GOSPEL. (John xx. 19 — 31.) At that time, When it was late that same day, the first of the week, and the doors were shut, where the disciples were gathered together, for fear of the Jews, Jesus came, and stood in the midst, and said to them: Peace be to you. And when he had said this, he showed them his hands and his side. The disciples therefore were glad, when they saw the Lord. He said therefore to them again: Peace be to you. As the Father hath sent me, I also send you. When he had said this, he breathed on them; and he said to them: Receive ye the Holy Ghost; whose sins you shall forgive, they are forgiven them: and whose sins you shall retain, they are retained. Now Thomas, one of the twelve, who is called Didymus, was not with them when Jesus came. The other disciples therefore said to him: We have seen the Lord. But he said to them: Except I shall see in his hands the print of the nails, and put my finger into the place of the nails, and put my hand into his side, I will not believe. And after eight days, again his disciples were within, and Thomas with them. Jesus cometh, the doors being shut, and stood in the midst, and said: Peace be to you. Then he said to Thomas: Put in thy finger hither, and see my hands, and bring hither thy hand, and put it into my side; and be not faithless, but believing. Thomas answered and said to him: My Lord and my God. Jesus saith to him: Because thou hast seen me, Thomas, thou hast believed: blessed are they that have not seen, and have believed. Many other signs also did Jesus in the sight of his disciples, which are not written in this book. But these are written, that you may believe that Jesus is the Christ, the Son of God; and that, believing, you may have life in his name.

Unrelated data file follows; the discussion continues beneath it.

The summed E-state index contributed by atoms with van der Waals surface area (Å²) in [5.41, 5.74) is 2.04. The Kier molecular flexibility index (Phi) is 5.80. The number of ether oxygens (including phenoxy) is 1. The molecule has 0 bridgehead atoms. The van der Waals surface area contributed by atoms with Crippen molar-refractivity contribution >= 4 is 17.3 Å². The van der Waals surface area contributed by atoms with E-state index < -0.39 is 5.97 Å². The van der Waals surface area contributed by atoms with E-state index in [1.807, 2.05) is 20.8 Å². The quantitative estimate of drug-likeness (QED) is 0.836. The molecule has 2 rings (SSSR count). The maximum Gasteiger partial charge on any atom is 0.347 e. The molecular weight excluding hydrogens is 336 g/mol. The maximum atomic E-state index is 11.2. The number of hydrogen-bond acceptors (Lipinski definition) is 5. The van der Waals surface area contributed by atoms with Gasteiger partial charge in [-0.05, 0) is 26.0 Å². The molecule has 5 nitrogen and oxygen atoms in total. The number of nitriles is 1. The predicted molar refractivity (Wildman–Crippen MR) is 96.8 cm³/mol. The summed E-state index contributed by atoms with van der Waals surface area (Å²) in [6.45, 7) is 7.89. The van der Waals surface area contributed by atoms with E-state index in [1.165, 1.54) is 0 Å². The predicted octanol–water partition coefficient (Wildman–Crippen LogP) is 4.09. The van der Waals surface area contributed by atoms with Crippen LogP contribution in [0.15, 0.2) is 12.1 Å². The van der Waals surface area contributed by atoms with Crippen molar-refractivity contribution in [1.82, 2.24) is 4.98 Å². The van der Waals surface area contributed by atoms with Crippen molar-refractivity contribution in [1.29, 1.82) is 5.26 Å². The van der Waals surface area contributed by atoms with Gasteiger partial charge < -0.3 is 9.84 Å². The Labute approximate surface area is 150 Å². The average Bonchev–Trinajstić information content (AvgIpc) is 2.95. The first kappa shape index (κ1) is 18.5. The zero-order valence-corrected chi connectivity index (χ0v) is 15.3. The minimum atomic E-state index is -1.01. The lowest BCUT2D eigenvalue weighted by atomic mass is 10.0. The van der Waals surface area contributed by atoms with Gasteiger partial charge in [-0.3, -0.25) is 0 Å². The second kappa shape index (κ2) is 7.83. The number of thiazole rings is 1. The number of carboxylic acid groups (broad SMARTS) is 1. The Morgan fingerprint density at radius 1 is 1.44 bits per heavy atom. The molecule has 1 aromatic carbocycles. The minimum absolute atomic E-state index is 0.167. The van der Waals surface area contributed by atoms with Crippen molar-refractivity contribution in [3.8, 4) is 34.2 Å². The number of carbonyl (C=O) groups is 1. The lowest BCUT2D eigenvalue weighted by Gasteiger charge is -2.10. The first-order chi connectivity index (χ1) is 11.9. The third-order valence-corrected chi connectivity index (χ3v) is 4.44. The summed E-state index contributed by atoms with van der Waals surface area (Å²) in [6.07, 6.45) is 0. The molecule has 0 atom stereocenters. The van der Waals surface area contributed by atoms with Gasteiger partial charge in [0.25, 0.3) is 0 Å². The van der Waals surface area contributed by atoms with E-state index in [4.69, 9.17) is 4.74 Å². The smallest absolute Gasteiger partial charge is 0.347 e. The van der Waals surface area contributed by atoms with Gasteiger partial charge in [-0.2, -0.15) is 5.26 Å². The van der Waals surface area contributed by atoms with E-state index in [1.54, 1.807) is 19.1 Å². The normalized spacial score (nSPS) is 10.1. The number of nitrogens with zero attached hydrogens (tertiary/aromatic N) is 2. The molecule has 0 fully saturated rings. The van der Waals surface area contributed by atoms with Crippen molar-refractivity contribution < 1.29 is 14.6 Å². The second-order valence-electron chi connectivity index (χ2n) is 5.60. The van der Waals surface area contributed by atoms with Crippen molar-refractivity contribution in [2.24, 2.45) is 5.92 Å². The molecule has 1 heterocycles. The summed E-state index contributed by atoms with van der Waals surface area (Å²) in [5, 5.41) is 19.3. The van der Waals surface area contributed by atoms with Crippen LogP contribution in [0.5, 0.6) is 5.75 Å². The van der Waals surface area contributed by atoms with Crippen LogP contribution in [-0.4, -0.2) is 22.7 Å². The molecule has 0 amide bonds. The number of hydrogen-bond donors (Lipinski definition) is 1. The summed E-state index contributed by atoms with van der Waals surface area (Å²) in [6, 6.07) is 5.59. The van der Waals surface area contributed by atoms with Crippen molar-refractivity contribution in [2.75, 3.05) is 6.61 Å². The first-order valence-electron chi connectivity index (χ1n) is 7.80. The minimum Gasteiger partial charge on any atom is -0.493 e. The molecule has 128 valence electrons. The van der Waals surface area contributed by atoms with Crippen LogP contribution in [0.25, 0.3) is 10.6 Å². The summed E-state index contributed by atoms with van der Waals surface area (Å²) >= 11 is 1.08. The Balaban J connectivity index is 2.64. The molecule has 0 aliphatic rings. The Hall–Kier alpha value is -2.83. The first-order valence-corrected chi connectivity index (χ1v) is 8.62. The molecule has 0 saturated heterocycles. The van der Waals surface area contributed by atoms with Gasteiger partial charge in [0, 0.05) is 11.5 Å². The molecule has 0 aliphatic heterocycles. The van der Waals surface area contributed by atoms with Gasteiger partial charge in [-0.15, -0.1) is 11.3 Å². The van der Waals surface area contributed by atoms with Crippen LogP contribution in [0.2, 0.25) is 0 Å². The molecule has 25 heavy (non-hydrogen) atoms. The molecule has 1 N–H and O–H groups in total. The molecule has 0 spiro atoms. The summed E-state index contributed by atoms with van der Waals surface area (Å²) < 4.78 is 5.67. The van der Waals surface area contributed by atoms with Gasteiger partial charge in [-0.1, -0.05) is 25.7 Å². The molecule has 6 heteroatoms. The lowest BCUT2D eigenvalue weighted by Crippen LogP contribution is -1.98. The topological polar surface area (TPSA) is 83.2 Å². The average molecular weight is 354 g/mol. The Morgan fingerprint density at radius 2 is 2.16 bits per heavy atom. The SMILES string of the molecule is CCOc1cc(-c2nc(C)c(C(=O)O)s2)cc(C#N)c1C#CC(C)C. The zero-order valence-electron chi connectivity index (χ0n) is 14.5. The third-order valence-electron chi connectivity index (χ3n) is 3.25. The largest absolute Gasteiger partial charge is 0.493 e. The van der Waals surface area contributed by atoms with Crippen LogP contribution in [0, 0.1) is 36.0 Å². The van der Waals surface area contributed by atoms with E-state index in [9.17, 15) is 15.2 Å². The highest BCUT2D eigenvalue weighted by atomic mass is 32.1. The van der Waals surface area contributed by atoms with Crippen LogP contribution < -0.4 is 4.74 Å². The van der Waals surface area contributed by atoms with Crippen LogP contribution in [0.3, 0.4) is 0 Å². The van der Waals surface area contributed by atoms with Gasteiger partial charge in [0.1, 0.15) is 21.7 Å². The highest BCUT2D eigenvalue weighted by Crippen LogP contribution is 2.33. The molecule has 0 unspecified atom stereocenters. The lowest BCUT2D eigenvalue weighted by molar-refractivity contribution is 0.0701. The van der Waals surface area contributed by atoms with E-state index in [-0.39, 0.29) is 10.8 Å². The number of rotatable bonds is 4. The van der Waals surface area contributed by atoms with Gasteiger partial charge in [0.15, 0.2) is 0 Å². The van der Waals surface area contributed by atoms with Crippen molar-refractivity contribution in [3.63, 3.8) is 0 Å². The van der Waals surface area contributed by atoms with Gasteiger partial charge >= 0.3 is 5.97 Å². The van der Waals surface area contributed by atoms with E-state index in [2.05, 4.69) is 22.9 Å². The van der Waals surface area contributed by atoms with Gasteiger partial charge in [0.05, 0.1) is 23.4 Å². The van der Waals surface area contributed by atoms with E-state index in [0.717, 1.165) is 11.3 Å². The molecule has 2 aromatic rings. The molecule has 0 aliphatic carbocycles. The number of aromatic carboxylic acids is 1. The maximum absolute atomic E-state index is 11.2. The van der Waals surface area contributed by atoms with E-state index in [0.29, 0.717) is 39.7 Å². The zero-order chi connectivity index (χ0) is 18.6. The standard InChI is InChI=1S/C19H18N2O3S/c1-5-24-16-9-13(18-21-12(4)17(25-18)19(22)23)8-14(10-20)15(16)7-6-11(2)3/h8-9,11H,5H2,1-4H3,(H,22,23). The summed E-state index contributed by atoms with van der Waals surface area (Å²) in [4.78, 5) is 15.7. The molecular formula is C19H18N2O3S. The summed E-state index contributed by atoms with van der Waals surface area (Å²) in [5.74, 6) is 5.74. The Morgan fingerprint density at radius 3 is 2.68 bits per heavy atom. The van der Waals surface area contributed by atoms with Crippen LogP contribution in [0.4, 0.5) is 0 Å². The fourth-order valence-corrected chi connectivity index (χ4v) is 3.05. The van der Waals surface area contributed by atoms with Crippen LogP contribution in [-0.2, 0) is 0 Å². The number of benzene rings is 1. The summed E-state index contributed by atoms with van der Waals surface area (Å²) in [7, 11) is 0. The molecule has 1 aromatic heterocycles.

Why does Christ so often wish peace to the apostles?